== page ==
It’s been a big week for Wyokiddo. A few nights ago, we said good-bye to the binkies and she became an “official big girl.” There were a few tense moments, lots of tears and a few restless nights of sleep.
Wyokiddo cried a little, too.
Of all of the transitions Wyokiddo has made, this one was absolutely the most difficult for me. But it was time to pack away the pacifiers. We gave her warning, provided an incentive and set a night. I quietly sought advice from friends and family on how to best make the leap into binky free life. Then we set our deadline. On the official night, Wyokiddo packed her binkies away and she had a little cry. And then I cried. And cried a little more. I probably laid on our bed for 20 minutes, tears trickling down my face while Outdoor Guy held my hand and tried not to laugh at his crazy wife.
I knew it had to be done. It’s part of growing up, like giving up bottles and potty-training. We had relegated them to nap time and bed time only. But she wasn’t giving them up on her own, as our pediatrician suggested she might. And Wyokiddo wasn’t attaching to some other object, like a stuffed animal or blanket. Her comfort item was always her binky. So it was time, especially before I had another David Beckham moment with my mother-in-law over the topic.
So I set the stage by telling Wyokiddo about the Big Girl Fairy, who would come collect the binkies when she knew Wyokiddo was ready to be an Official Big Girl. We promised the Big Girl Fairy would leave her a special present to help her be brave and strong. The day before, we wrote her a letter on behalf of the Big Girl Fairy, explaining it was time to be an Official Big Girl.
In all, she has been incredibly brave and handled it well.
I thought we might have a setback this morning at the library, when a little boy her age was bebopping around with one in his mouth. I had fleeting visions of her knocking him down, grabbing the pacifier and making a break for it out the open front doors.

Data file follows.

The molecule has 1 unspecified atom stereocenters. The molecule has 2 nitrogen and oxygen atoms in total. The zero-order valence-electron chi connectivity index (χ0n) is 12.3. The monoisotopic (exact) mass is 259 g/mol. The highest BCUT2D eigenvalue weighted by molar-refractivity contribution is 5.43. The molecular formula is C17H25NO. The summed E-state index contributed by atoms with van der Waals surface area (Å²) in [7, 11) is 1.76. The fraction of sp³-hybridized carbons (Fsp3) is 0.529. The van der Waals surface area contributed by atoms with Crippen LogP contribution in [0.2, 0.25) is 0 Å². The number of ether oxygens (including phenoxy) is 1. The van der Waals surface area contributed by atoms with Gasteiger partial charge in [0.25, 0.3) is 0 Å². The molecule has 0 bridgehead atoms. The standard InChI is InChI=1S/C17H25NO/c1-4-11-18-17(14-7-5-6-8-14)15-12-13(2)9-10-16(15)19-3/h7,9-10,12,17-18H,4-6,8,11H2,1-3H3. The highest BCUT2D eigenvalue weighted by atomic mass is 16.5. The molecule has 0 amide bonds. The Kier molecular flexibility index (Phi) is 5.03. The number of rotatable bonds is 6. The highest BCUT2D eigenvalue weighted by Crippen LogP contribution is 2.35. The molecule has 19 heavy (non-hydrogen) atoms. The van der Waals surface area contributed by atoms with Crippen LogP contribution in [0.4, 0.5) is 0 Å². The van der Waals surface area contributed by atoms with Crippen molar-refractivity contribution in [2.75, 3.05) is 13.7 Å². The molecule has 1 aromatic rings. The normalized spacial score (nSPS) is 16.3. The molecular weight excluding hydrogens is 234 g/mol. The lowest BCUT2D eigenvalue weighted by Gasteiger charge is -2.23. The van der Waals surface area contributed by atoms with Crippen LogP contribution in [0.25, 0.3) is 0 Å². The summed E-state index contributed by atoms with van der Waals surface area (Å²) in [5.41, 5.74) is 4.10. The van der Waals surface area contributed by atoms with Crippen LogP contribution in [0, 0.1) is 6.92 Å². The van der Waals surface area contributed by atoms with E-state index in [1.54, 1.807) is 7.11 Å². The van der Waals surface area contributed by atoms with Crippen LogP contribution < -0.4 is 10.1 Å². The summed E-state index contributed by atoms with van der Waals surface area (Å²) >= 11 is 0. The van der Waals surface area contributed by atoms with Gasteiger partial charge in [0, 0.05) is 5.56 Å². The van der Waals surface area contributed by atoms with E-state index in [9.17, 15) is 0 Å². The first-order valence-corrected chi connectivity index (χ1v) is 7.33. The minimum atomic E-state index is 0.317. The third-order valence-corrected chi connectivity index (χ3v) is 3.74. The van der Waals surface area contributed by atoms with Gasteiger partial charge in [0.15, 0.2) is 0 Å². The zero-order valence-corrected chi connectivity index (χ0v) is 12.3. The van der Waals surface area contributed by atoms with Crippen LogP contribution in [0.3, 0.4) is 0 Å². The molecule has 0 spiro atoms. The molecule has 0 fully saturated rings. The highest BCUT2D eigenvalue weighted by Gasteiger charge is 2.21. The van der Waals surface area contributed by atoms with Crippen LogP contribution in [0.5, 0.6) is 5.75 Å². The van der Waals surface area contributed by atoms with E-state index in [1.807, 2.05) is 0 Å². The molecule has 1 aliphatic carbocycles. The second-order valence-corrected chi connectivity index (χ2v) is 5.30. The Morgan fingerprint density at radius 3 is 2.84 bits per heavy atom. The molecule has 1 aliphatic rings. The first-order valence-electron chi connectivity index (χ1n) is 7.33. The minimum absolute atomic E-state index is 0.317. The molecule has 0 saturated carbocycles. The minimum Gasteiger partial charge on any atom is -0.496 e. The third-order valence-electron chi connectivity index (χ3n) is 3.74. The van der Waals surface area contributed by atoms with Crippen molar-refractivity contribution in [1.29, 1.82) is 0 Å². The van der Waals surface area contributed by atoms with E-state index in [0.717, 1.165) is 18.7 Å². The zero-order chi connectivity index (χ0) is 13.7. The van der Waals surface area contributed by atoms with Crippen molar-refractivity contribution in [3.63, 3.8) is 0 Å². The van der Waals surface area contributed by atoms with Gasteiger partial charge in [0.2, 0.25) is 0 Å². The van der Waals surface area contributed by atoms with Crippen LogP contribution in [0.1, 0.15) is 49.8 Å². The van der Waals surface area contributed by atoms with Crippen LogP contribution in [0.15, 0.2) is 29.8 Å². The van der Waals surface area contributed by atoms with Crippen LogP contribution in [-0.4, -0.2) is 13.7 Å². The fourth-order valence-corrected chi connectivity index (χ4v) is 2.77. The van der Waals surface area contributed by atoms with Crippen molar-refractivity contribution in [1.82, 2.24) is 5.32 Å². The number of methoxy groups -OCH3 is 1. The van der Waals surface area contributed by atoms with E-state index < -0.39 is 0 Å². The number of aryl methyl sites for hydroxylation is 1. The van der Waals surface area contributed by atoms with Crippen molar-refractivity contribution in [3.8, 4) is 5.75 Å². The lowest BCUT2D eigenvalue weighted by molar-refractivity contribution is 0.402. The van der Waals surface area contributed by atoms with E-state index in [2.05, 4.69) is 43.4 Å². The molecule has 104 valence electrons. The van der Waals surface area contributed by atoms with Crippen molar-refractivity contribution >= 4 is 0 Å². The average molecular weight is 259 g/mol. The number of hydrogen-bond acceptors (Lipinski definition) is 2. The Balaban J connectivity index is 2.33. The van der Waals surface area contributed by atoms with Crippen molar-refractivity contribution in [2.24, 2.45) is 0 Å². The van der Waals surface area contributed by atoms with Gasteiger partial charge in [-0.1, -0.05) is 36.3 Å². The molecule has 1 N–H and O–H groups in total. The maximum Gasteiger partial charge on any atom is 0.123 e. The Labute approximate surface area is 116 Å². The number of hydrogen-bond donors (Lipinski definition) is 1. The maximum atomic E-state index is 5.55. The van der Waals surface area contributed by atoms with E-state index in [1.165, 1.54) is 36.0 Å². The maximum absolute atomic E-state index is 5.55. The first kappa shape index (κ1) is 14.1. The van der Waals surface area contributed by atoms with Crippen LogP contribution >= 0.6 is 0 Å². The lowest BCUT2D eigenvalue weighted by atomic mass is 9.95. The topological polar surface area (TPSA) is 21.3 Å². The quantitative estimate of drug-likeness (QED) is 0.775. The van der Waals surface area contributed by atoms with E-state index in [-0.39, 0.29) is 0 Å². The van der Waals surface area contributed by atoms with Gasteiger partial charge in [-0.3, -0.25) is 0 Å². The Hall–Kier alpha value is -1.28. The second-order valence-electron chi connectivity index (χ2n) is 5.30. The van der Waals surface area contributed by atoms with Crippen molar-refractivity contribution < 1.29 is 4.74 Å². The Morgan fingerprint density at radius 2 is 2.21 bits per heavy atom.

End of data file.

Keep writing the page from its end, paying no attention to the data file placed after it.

“He has a binky, Mama,” Wyokiddo told me, in a tone that was a more than a little accusatory.
I held my breath wondering if my last glimpse of Wyokiddo would be of her with a Pete the Cat library book in one hand, a handful of the kid’s hair in the other and a stolen binky in her mouth as she screamed down the Main, butterfly dress flapping in the breeze behind her.
“Huh,” I told her. If 3 years of parenting has taught me anything, it’s that sometimes the best defense is a complete and total lack of commitment.
“He’s not ready to be a big kid like me yet,” she said in the self-assured, matter-of-fact way that only kids can do.
I see now that my reluctance to shed this last bastion of childhood was as much about my own need to keep her small and innocent as it was about not causing her any pain. She’s growing up, getting independent and forming opinions and ideas that aren’t mine. She isn’t a toddler anymore, but a preschooler, ready to tackle whatever life throws at her. It was time for me to recognize that transition, too.
As we headed to the car, she took one last look at the boy with the binky and asked, “Do big girls get a special snack at the grocery store?”
Well played, my little one. Well played. I pray you handle all of these growing up moments with such confidence and aplomb.